Home Blogs Asian Chemical Connections Co-Monomer Shortage Provides LLDPE Respite

Co-Monomer Shortage Provides LLDPE Respite

China, Company Strategy, Economics, Polyolefins
By John Richardson on 16-Apr-2010

By John Richardson

AN enormous amount of new linear low-density polyethylene (LLDPE) output should, in theory, be destabilising Asian markets right now due to recent start-ups and increased production at plants brought on-stream last year and in early 2010.

But the big question is to what extent global production is being constrained by a shortage of co-monomer butene-1.

In the Indian domestic market plant shutdowns have created a tight market, although industry sources say that butene-1 isn’t tight locally.

The co-monomer is, however, tight in Saudi Arabia, Qatar and the West, according to other sources.

But still, describing LLDPE itself as tight might be going a little far given all the new capacity. It’s probably fair to say, though, that it’s tighter than high-density PE (HDPE).

So here’s a blow-by-blow account of recent new LLDPE capacity and what the blog has been able to gather about how it’s operating:

The Fujian Refining & Petrochemicals 650,000 tonne/year plant in China, which first came on-stream at end-August last year, is running at close to 100%, a source familiar with the plant’s operations told the blog.

The 450,000 tonne/year Qatofin plant in Qatar officially came on-stream in November last year.

Not much material from the facility had been seen in the market up until recently, as it will have been running either on imported ethylene or C2s borrowed from existing crackers in Qatar.

Now, however, the new 1.3m tonne/year Ras Lafan cracker – Qatofin’s feedstock supplier – has started up.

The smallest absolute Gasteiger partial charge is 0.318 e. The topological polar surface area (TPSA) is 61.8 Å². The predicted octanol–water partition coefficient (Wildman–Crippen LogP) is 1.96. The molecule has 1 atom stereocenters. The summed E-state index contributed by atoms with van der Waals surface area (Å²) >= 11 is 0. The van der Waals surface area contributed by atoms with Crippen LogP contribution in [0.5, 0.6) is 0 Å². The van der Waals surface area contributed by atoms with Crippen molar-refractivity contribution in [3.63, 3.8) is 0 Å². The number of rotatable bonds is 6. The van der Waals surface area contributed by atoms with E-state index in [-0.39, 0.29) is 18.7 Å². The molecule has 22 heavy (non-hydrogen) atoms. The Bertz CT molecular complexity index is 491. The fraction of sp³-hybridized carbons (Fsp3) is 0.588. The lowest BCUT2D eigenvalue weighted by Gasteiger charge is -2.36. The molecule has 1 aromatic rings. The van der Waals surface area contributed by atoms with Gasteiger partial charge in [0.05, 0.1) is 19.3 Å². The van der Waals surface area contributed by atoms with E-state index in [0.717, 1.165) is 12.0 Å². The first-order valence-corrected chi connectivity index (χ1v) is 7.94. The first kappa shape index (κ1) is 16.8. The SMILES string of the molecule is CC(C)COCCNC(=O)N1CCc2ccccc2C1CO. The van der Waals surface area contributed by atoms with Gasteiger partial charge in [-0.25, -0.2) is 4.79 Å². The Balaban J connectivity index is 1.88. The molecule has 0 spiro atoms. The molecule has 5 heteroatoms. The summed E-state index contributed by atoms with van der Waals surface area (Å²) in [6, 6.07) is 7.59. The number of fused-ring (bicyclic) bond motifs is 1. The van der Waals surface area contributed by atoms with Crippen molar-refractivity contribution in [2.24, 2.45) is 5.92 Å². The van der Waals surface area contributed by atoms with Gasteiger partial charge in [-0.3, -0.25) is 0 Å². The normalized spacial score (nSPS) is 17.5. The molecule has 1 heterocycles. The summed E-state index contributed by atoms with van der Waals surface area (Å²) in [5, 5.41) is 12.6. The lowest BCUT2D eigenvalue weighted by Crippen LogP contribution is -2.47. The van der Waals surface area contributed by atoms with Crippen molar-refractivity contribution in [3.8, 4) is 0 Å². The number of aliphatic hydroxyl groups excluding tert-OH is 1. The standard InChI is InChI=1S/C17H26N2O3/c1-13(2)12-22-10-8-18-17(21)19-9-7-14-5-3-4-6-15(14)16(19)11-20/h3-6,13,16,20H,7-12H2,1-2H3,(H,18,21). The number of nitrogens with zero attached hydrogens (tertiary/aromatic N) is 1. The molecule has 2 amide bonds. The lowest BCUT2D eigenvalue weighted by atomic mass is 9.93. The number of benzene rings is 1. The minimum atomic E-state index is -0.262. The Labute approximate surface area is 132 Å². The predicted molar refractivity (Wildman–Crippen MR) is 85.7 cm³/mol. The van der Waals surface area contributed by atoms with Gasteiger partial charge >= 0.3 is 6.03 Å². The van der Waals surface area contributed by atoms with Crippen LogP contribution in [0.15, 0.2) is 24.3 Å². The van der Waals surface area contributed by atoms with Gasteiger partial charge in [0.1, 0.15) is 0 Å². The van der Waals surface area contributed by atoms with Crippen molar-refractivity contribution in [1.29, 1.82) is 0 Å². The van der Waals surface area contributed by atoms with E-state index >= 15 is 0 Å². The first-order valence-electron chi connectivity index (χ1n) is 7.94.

The Qatofin plant is running at 50-60%, an industry source said today.

SABIC’s YanSab complex in Saudi Arabia was hit by a power-plant outage earlier this year, but sources now indicate that its 500,000 tonne/year LLDPE plant is running at close to the maximum rate.

The 200,000 tonne/year Dushanzi Petrochemical plant came on-stream late last year and Tianjin Petrochemical’s 300,000 tonne/year facility started up in Q1 2010.

Ever-increasing volumes from these plants, both of which are in China, are being reported in the market.

The long-delayed 400,000 tonne/year Sharq facility in Saudi Arabia – the joint venture between SABIC and a Mitsubishi Corp-led consortium – also came on-stream recently.

Some more big start-ups are due later this year.

The Siam Cement/Dow Chemical 350,000 tonne/year plant at Mab Ta Phut in Thailand is due on-stream is expected to come onstream in September this year. Start-up has been delayed by environmental issues.

Dow uses the co-monomer is octene which we have been told is also in limited supply. 

The Zhenhai Refining & Chemical Co 450,000 tonne/year project is due to come on-stream in China in Q2 with the 540,000 tonne/year Borouge facility in Abu Dhabi set for commissioning in the third quarter.

Add all this up and, according to my sometimes admittedly dodgy maths, this comes to 3.84m tonne/year of new capacity due on-stream between Q3 last year and end-2010.

Global LLDPE consumption was between 15-20m tonnes in 2008, according to petrochemicals consultancy, ChemSystems (see slide below).


In other words – even assuming a generous estimate of 20m tonnes for global annual consumption – new Middle East and Asian capacity starting up between Q3 last year and end-2010 represents approximately 20% of this demand.

An awful lot of existing plants would have to be either shut down or be running at low rates for this new production to be easily absorbed.

A lot of capacity in the West might still be idle as a result of weak demand.

And, as we’ve said, there’s also the temporary relief from the co-monomer shortage.

“This is of course one heck of a lot of new capacity, but there is a global shortage of butene-1,” said a source with a North American producer.

The shift of liquid-feed crackers to lighter feeds is being blamed for the butene-1 shortage.

US cracker operators have switched to lighter feeds because of the ethane cost advantage over naphtha.

We are looking into other factors behind the lack of butene-1 and how long it might last.